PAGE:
A recent study led by scientists at NASA’s Jet Propulsion Laboratory in Southern California has found that the world’s forests’ ability to store CO2 has decreased.
It was argued that the decrease in ability was caused by large-scale deforestation, habitat degradation, and climate change effects.
The study produced maps that show the world’s carbon sources and sinks and how they are affected by land-use changes such as deforestation, habitat degradation, forest planting, and forest growth.
“A lot of research that has come before hasn’t been spatially explicit. We haven’t had a map of where carbon fluxes were occurring,” said Nancy Harris, research director of the forest program at the World Resources Institute in Washington and one of the study authors.
The scientists analyzed data on global vegetation to create the maps. They used NASA’s Geoscience Laser Altimeter System (GLAS) onboard ICESat and the agency’s Moderate Resolution Imaging Spectroradiometer (MODIS) aboard the Terra and Aqua satellites.
Among the many forests examined is the Amazon.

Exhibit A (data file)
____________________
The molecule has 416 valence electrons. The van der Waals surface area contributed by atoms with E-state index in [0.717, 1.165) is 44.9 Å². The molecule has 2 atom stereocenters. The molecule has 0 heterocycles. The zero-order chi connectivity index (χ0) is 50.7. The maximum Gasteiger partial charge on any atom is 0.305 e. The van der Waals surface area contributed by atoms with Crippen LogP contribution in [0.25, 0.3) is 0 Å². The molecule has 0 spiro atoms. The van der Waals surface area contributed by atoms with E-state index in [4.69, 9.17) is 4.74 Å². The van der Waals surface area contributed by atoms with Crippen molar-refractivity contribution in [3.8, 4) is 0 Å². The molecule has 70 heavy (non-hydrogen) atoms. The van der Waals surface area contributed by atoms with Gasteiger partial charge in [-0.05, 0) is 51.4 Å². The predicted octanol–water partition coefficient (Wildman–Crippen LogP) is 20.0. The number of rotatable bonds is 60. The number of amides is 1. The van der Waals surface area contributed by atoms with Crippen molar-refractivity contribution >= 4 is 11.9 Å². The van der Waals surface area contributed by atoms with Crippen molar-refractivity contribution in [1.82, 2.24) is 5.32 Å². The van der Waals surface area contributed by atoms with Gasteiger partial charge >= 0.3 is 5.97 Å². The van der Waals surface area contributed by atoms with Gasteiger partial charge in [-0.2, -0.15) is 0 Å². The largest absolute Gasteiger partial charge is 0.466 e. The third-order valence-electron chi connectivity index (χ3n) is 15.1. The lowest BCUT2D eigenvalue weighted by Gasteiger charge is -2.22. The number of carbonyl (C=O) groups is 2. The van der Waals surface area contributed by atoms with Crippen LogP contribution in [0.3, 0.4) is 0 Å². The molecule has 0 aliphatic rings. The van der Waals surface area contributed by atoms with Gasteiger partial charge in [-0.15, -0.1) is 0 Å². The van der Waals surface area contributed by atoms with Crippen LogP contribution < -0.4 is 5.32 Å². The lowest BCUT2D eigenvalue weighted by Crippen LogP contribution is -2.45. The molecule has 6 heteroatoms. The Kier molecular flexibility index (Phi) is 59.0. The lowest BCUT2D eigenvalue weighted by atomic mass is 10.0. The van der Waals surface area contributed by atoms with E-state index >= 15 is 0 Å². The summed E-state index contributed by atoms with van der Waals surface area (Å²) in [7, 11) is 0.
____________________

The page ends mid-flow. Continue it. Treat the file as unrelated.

“The Amazon was considered a substantial carbon sink because of large tracts of pristine forest that soak up carbon dioxide,” said Sassan Saatchi, principal scientist at JPL and the study lead investigator.
“However, our results show that overall, the Amazon Basin is becoming almost neutral in terms of carbon balance because deforestation, degradation, and the impacts of warming, frequent droughts, and fires over the past two decades release carbon dioxide to the atmosphere.”
Harris argued that their findings are significant as it help understand how regions around the world absorb and emit carbon dioxide.
“If we’re not getting these patterns right, we may be missing some of these ecosystems and how they’re affecting the carbon cycle.”